How do we curate research?

In the previous sections, we talked about ways to publish research modules using ResearchEquals. In this section, we will walk through the act of curating research outputs.

Why curate?

The number of research articles, preprints, datasets, and other outputs is increasing quickly and is simply unmanageable. For example, in the past week alone (as of 2024-01-26), researchers published 62160 outputs. And this is not even the complete scholarly record, so it is probably an underestimate.

But of course not all those outputs are relevant to you! Plus, we have search engines and other algorithms to help us find information. So why do we need curation to begin with?

Finding information is about more than literally finding the information itself. It is about community - who is looking for similar things as me? Who is interested in the similar things? Algorithms do not connect us - they only point us in a direction. Curation is what can connect us because the curated content tells us something about the people doing the curation.

Traditional journals

Journals are a form of community based curation. A group of people with an overlapping expertise come together to ensure the contents are relevant to them and their target audience. You might even have some favorite journals based on the editors and the journal’s track record. All of this helps you assess whether the curation helps you find relevant information and interesting people.

Your favorite journal might be American Sociological Review, and mine Behavioral Research Methods. This tells us a lot about people, and who we would like to be connected with.

Journals’ curation processes are (generally) about people submitting original work to them, which gets reviewed, and maybe accepted. What gets accepted cannot be included in other journals, because it operates under a “curation by publication” mechanism. Moreover, a journal’s editorial board is closely curated as well - it is largely based on career status and reputation. As a result, the curation power is restricted to those with status and reputation.

Overlay journals

Overlay journals are an alternative mechanism for communities to curate outputs. They allow anyone to start curating research outputs with their friends, colleagues, or on their own. There is no gatekeeping of who is able to curate.

Overlay journals are in essence curated lists of articles, datasets, and other outputs. This helps signal where relevant information around a theme can be found. As a result, it matters who is doing the curating and how they are doing it — less whether they have status and reputation.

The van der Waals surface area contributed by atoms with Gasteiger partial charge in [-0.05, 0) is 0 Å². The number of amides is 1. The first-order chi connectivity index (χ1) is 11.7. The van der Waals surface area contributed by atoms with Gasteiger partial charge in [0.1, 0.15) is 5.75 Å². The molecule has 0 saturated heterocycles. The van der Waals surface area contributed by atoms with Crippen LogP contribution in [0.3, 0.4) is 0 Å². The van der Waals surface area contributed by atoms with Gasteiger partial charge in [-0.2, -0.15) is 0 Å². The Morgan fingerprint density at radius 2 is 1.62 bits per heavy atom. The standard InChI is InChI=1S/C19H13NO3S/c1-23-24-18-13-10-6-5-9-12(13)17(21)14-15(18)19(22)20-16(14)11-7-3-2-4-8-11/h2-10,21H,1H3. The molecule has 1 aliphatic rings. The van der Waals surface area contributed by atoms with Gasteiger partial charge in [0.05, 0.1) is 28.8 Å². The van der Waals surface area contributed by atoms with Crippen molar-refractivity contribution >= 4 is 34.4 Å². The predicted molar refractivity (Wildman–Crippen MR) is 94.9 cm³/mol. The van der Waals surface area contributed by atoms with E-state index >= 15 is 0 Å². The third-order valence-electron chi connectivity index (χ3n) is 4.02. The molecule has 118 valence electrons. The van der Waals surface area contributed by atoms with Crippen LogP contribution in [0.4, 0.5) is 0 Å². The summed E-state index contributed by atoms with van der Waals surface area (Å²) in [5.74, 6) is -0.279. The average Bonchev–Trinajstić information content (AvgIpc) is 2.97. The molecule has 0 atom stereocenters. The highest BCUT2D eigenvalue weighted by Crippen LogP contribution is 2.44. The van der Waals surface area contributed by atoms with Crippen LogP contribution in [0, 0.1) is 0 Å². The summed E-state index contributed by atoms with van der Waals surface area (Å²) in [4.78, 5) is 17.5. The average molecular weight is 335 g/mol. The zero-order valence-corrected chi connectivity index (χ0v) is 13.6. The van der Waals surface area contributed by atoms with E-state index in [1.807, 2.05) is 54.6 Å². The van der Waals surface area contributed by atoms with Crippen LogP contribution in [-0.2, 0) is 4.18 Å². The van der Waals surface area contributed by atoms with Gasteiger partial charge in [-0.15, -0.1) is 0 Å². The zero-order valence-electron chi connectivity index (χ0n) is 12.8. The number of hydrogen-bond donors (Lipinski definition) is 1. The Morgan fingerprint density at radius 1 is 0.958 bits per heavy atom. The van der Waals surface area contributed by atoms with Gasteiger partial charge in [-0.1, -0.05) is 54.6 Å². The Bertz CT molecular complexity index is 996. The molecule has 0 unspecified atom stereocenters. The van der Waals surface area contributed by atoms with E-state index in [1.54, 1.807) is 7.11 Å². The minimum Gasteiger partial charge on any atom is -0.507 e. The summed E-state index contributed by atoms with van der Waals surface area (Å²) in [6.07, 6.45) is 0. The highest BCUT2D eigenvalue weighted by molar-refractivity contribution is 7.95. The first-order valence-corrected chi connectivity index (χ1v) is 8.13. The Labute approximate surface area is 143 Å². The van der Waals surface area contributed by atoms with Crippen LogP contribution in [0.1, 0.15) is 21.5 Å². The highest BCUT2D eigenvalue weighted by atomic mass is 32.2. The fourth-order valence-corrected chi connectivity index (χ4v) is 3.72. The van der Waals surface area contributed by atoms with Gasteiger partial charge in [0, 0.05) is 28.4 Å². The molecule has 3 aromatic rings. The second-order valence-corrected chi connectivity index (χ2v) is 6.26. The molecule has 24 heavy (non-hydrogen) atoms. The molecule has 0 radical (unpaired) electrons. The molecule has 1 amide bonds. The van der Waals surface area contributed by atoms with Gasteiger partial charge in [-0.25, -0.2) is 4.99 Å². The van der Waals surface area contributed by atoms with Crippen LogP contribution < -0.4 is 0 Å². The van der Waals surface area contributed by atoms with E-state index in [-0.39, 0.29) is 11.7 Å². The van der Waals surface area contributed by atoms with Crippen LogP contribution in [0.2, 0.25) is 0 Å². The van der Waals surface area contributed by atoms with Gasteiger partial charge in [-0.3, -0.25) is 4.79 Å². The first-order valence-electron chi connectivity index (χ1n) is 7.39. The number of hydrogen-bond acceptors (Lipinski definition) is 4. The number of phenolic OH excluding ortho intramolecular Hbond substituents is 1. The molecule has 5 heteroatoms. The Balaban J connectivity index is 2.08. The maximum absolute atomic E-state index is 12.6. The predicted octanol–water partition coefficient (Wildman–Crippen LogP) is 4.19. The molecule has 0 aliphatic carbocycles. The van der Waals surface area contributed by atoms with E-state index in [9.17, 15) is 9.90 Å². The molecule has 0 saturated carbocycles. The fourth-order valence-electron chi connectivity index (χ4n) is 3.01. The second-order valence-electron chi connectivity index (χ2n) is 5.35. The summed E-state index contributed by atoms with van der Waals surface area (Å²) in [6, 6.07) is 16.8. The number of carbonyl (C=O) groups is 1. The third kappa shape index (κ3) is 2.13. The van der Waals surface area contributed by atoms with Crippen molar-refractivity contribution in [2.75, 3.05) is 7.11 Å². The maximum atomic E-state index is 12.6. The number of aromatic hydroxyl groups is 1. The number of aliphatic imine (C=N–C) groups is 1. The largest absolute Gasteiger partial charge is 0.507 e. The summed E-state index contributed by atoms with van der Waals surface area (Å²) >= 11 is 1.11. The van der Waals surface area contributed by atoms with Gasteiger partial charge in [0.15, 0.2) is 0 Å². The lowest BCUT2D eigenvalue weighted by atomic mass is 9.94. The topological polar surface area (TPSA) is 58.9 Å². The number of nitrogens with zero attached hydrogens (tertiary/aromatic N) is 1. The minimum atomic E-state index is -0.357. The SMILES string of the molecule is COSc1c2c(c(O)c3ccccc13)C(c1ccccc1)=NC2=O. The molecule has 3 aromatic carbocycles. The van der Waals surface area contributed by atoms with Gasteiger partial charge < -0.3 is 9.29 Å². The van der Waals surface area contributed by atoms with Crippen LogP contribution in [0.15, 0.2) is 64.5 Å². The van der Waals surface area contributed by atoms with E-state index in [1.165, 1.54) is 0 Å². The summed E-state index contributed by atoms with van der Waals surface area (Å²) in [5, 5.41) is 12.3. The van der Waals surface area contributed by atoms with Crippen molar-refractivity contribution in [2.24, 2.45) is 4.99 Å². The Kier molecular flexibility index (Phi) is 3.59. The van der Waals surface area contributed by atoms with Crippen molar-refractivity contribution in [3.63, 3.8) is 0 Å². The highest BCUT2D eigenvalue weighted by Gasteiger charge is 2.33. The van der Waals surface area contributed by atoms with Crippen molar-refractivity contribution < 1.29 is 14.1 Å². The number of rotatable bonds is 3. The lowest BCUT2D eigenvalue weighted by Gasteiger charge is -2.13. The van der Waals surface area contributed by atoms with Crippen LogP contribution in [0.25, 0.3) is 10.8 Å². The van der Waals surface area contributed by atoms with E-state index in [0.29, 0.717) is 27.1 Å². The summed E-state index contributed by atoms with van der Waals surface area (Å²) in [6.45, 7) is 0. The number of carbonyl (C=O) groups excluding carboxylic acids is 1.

In an age where so many research outputs are published outside of traditional journals, true community curation can prove helpful. Want to keep a list of all the latest research you read? Overlay journal. Want to coordinate your lab reading group? Overlay journal. Want to keep a running list of all the outputs for a systematic review? Overlay journal.

How to curate?

Very few places facilitate the creation of overlay journals (see also Rousi and Laakso 2022). On ResearchEquals, we call them “Collections” - and in this section you will see how to create and populate your own overlay journal.

First off, click the collections button in the top-right corner.

You will then get the option to choose what kind of overlay journal you want to create. Each overlay journal gets a unique DOI, so that others can reference it as well.

The biggest differences between the options are in how many editors can be a part of your curating community, and whether you can accept outside submissions. More on that later - for now, create an individual collection for free.

Curating an output

After creating your collection, you will be redirected to the admin page for it. Here you can start adding new outputs to your collection.

This is possible via two routes.

  1. The output is already known on ResearchEquals - find it through the search box
  2. The output is not yet known on ResearchEquals - use the DOI to add it

If you are adding a DOI, it will verify whether it’s recognized and display you can add it. It will look like this:


As part of the getting started, you are able to get a free community collection by sending a concept to . Include what you’ll be curating, who you will be curating with, and a list of five DOIs you want to include.

Adding editors

When you want to curate together with others, you can invite them as editors. You do this in a similar way to inviting them as a co-author on a module. Find the “Editor” section on the left, and find your future colleague! Note that they need an activated account on ResearchEquals.

Note that this section will only appear if your collection allows you to add more editors. Otherwise you will see an “Upgrade” button.

Submitting to other collections

If a collection allows for community contributions, you will find the “Contributing” section on the right of the page. Here you can submit research outputs for consideration.

You do not need to be an original author on the output - you can submit whatever research output you think is of interest. It is up to the editors to decide. If your submission is accepted, you will be mentioned as a contributor as well.


Now you know how to create a Collection on ResearchEquals. This is a community based curation mechanism for all kinds of research outputs, which you can manage with your friends or colleagues.